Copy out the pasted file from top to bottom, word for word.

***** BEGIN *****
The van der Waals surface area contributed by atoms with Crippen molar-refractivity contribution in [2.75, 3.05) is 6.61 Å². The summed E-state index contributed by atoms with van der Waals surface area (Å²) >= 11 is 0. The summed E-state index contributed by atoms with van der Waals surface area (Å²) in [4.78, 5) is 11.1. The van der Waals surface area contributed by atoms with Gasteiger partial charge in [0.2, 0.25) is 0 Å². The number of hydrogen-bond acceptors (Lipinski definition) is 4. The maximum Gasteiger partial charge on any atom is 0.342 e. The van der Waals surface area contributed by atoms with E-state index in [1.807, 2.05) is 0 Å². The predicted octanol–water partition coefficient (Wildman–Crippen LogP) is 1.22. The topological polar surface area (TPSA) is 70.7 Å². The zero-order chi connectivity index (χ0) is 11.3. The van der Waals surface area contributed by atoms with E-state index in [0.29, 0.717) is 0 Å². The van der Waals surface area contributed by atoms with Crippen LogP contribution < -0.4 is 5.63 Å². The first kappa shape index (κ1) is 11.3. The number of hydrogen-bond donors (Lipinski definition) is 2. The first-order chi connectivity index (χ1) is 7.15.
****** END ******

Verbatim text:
The van der Waals surface area contributed by atoms with Crippen molar-refractivity contribution in [2.75, 3.05) is 6.61 Å². The summed E-state index contributed by atoms with van der Waals surface area (Å²) >= 11 is 0. The summed E-state index contributed by atoms with van der Waals surface area (Å²) in [4.78, 5) is 11.1. The van der Waals surface area contributed by atoms with Gasteiger partial charge in [0.2, 0.25) is 0 Å². The number of hydrogen-bond acceptors (Lipinski definition) is 4. The maximum Gasteiger partial charge on any atom is 0.342 e. The van der Waals surface area contributed by atoms with E-state index in [1.807, 2.05) is 0 Å². The predicted octanol–water partition coefficient (Wildman–Crippen LogP) is 1.22. The topological polar surface area (TPSA) is 70.7 Å². The zero-order chi connectivity index (χ0) is 11.3. The van der Waals surface area contributed by atoms with E-state index in [0.29, 0.717) is 0 Å². The van der Waals surface area contributed by atoms with Crippen LogP contribution < -0.4 is 5.63 Å². The first kappa shape index (κ1) is 11.3. The number of hydrogen-bond donors (Lipinski definition) is 2. The first-order chi connectivity index (χ1) is 7.15.